To keep the space open, Annie and Ginny went with a U-shaped couch in the family room. The couch takes up the entire back wall, but it maximizes the space. “Because the family room is open to the kitchen with the dining table in the center of the room, you don’t want to bring in too much furniture. Otherwise, it would overwhelm the space, ” says Annie.
Annie and Ginny connected the formal living room to the rest of the house by incorporating plenty of blue and including touches of brass and iron. Unique statements come through with the textured Phillip Jeffries wall covering, patterned cowhide rug, and the brass and crystal sconces. “We decided to stack the sconces to create the look of sculptural art, ” says Ginny.
The home’s entryway doesn’t have a defined foyer, so Annie and Ginny had wall-mounted tables designed to fit the small space. The tables have an antique look, creating a pleasing juxtaposition to the more modern feel of the wall covering.
“The powder bath is the best place to really make a statement, ” says Annie. “It’s a small room that everybody sees.” Annie and Ginny created impact in the Hamiltons’ powder bath with a playful wall covering. They kept the rest of the selections simple—such as the white cabinet and countertop and the glass ball cabinet pulls—so as not to compete with the pattern.

Bold Decor in a Small House

Keep the surroundings light. If the walls are bold or bright, that means the floors, walls, ceilings, and furniture should be in lighter, more neutral shades. “You can still use colorful accessories, but you should keep the furniture light, ” says Annie. “The reverse of that is also true. You can have bold furniture and light walls. There must be a balance.”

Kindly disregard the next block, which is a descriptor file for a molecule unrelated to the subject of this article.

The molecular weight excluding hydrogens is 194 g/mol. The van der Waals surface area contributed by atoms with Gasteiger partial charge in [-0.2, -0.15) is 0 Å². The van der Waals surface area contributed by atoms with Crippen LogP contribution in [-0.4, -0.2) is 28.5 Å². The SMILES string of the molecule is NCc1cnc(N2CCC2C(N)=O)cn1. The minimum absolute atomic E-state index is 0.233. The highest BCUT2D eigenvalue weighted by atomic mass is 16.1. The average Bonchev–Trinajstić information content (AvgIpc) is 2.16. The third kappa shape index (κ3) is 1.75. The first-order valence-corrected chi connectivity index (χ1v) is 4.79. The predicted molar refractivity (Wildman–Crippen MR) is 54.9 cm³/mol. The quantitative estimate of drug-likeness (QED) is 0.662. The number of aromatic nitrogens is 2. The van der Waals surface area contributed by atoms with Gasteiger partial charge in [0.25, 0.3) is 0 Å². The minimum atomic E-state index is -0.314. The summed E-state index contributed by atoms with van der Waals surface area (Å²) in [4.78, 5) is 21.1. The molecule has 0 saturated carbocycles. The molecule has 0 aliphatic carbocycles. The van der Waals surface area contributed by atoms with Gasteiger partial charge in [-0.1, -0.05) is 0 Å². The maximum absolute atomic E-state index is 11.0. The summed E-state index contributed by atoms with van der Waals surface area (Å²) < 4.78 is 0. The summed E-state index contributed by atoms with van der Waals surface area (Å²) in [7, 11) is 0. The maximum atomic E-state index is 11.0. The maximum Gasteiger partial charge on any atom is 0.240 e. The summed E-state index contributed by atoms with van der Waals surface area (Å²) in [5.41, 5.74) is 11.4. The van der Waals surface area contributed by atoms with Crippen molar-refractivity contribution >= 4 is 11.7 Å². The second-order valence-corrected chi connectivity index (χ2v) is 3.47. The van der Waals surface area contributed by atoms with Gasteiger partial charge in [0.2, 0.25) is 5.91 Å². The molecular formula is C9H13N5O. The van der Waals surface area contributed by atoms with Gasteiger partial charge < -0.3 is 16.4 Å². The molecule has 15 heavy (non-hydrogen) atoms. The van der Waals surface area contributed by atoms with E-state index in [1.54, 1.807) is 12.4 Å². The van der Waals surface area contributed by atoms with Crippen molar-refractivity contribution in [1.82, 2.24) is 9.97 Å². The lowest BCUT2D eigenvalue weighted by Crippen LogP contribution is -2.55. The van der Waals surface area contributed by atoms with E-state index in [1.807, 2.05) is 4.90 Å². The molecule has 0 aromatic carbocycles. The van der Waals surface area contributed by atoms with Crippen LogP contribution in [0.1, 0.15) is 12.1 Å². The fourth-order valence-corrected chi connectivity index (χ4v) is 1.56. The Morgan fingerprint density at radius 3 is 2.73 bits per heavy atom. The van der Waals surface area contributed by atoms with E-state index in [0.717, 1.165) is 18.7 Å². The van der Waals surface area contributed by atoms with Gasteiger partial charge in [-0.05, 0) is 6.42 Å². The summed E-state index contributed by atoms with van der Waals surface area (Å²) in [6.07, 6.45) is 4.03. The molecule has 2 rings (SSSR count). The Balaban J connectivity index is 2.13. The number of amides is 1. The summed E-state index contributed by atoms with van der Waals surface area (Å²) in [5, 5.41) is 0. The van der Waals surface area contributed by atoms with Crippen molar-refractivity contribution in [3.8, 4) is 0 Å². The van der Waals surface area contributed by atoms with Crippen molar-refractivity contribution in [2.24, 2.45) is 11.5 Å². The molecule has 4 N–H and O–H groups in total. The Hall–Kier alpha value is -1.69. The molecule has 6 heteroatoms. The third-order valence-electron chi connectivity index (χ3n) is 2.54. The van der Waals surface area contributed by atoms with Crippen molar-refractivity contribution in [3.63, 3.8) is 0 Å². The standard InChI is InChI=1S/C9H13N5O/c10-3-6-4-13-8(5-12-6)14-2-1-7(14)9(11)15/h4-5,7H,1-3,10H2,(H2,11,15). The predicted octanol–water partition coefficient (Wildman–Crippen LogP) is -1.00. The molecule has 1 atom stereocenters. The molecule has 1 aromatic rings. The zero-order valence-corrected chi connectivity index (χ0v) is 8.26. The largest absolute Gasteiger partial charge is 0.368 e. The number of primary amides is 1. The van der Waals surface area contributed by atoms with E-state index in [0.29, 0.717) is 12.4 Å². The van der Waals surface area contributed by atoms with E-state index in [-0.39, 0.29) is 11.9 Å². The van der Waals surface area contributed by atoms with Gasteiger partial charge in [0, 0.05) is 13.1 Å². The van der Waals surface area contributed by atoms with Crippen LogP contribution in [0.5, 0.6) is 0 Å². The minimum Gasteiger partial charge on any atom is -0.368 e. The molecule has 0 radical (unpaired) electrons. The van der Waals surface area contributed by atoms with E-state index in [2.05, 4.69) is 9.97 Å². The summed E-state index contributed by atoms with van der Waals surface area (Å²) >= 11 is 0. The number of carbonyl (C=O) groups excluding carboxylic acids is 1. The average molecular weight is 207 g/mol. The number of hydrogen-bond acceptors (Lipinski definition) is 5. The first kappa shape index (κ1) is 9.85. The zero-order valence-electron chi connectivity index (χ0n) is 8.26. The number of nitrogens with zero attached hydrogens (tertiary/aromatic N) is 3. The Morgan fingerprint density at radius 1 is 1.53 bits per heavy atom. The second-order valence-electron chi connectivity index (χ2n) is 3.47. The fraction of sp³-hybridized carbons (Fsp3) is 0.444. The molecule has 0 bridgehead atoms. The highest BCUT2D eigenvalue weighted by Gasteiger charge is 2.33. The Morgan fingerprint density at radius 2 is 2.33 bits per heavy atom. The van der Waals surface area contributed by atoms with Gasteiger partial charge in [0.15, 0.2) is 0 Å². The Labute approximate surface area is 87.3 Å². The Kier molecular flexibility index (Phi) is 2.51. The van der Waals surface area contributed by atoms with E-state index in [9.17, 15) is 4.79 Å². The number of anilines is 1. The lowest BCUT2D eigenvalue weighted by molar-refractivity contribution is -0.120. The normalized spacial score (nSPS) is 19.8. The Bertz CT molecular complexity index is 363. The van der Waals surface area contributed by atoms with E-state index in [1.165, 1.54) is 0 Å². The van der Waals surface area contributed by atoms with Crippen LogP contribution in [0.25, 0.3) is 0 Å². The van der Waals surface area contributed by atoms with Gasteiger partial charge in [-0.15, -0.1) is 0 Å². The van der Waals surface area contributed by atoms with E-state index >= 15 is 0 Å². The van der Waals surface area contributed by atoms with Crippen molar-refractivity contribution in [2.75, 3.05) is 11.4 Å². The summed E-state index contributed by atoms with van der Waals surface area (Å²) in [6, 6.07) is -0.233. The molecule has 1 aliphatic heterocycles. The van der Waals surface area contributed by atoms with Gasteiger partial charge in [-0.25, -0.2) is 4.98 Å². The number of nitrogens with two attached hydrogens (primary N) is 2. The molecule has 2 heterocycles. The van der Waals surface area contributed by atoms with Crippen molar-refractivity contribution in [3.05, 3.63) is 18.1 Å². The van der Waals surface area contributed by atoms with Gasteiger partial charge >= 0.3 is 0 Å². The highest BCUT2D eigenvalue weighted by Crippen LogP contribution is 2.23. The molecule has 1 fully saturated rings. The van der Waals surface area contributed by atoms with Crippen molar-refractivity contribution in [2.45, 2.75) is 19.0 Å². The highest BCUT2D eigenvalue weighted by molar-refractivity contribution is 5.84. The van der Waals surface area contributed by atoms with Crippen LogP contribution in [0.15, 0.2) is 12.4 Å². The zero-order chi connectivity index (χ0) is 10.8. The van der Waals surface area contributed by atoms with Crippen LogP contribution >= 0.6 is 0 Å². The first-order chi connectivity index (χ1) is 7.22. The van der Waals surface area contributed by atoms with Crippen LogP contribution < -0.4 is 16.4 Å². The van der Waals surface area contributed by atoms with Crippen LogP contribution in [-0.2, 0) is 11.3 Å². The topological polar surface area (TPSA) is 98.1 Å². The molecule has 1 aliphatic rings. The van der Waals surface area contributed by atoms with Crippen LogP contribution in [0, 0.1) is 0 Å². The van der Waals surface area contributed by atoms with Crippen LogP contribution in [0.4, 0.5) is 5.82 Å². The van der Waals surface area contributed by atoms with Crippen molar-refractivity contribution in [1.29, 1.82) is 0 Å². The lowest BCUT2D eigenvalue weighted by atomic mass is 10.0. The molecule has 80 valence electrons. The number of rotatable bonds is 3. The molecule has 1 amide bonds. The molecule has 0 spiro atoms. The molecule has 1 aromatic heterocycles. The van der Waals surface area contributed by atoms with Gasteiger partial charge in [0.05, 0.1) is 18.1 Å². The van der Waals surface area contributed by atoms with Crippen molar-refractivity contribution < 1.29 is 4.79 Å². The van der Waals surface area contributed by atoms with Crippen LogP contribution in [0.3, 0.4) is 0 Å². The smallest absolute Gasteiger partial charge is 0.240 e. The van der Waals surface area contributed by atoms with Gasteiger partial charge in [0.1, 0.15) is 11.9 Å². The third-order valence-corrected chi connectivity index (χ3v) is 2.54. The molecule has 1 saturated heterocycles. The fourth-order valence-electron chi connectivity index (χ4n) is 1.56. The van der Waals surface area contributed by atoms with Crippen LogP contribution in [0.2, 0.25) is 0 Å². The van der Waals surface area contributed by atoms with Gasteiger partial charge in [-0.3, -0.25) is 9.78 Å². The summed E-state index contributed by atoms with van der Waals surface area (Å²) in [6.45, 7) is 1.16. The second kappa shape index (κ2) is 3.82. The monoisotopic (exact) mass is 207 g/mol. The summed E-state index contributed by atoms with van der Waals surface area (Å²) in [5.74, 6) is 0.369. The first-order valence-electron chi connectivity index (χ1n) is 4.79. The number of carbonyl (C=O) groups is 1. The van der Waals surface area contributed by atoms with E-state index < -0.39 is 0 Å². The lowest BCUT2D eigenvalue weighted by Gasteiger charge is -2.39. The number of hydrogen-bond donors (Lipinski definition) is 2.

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Be consistent. For bold choices to make sense, the entire space has to feel cohesive. “If you were to walk into a house and only the kitchen had bold color, it wouldn’t work, ” says Ginny. “Consistency throughout the home is important.”

Be thoughtful with every single detail. All of the elements should complement each other rather than fight with each other. “Sticking to the right shades of the color you’re using makes all the difference between creating a sophisticated environment and having a chaotic space, ” Annie says.


Designer: AG Designs ag-design.com Residential design: Matthew Costanzo • 205.266.2825 Builder: Bobby Scholl • 205.368.1370. Wall, ceiling, and trim color: Benjamin Moore Revere Pewter: benjaminmoore.com Kitchen: custom cabinets: AG designs Cabinet color: Benjamin Moore Summer Nights Hardware: Architectural Heritage • 205.322.3538 architecturalheritage.com Appliances: Ferguson • 205.323.7473 ferguson.com Countertops: Surface One • 205.621.1125 surface1.com Chandelier: Pottery Barn potterybarn.com Barstools and chairs: Gabby • 205.358.9600 gabbyhome.com Table: Restoration Hardware restorationhardware.com Pillows on bench: Defining Home • 205.803.3662  defining-home.com Runner: custom through AG Designs Tabletop bowl: Circa Interiors & Antiques • 205.868.9199 circainteriors.com Family room: sofa and pillows: Defining Home Mirror: Mirror-tique • 877.248.6656 mirror-tique.com Sconces: Mayer Lighting • 205.583.3500 mayerlighting.com Hurricane vase: Defining Home Living Room: wallcovering: Phillip Jeffries through AG Designs Sconces: Mayer Electric Lumbar pillows: through AG Designs Coffee table: Arteriors through AG Designs Foyer: lamps: Three Sheets • 205.871.2337 threesheetslinen.com Floating console: Bliss Studio through AG Designs Powder bath: cabinets: through AG Designs Wallcovering: Kelly Wearstler for Schumacher through AG Designs Sconces: Mayer Lighting Countertop: Surface One